“New mill, new optimism after years of forestry decline in Port Alberni”—Megan Thomas, CBC News, March 2019
This spring, it was announced that “Construction is starting on $70-million sawmill and manufacturing facility for high value products that will add mill jobs in Port Alberni for the first time in years.”
The CBC report referred to the San Group building a $70-million sawmill and manufacturing facility for high value products. It was good news for a city that saw the shuttering of another mill, the Western Forest Products-owned Somass Sawmill, in 2017. The Somass mill once employed more than 1,000 people.
There was a time when no could have contemplated a Port Alberni without a sawmill; this was, after all, where British Columbia’s forestry industry began, 160 years ago, thanks to the enterprise of one of our most colourful pioneers of all time, Capt. Edward Stamp.
But times have changed and, two years ago, Western Forest Products announced it was indefinitely curtailing operations at the Somass Sawmill due to industry pressures such as the softwood lumber dispute. Something that Capt. Stamp didn’t have to contend with, in the 1860s.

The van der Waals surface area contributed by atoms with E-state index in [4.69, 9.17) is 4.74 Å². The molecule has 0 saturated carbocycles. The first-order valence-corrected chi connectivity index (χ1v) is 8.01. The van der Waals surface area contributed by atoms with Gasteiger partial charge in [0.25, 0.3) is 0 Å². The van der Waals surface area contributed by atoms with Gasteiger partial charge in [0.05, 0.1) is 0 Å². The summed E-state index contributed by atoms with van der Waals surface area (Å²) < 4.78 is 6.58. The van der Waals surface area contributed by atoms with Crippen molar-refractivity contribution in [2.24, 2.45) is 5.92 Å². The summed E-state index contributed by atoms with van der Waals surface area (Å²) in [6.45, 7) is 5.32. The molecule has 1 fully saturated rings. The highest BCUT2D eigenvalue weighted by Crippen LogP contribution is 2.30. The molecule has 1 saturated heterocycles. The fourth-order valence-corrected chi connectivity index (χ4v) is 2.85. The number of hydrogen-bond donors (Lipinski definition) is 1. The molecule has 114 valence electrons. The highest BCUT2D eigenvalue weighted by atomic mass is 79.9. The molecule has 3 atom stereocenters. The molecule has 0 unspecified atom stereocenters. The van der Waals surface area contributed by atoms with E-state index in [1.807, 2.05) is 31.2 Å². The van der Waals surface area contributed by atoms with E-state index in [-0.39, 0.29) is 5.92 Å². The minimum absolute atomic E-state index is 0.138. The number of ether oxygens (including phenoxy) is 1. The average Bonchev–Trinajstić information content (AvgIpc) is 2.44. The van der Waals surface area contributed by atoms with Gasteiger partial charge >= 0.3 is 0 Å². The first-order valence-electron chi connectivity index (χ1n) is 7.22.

So who was Capt. Edward Stamp? He was a man who had, in the words of historian James K. Nesbitt, ‘unshakable faith in the future of the new land. There were those who scoffed at him because he invested heavily in the future; he was told he was throwing his money away. He was laughed at each new venture he went into.
“He built sawmills in outrageous places, many of his fellow citizens said—in out-of-the-way places that would never, never possibly amount to anything—far away, isolated places like Alberni and a wilderness arm of the sea called Burrard’s Inlet… He built empires, small compared to those of today, but empires nonetheless, and to his initiative and vision must go in some measure much of the credit for the British Columbia we know today.”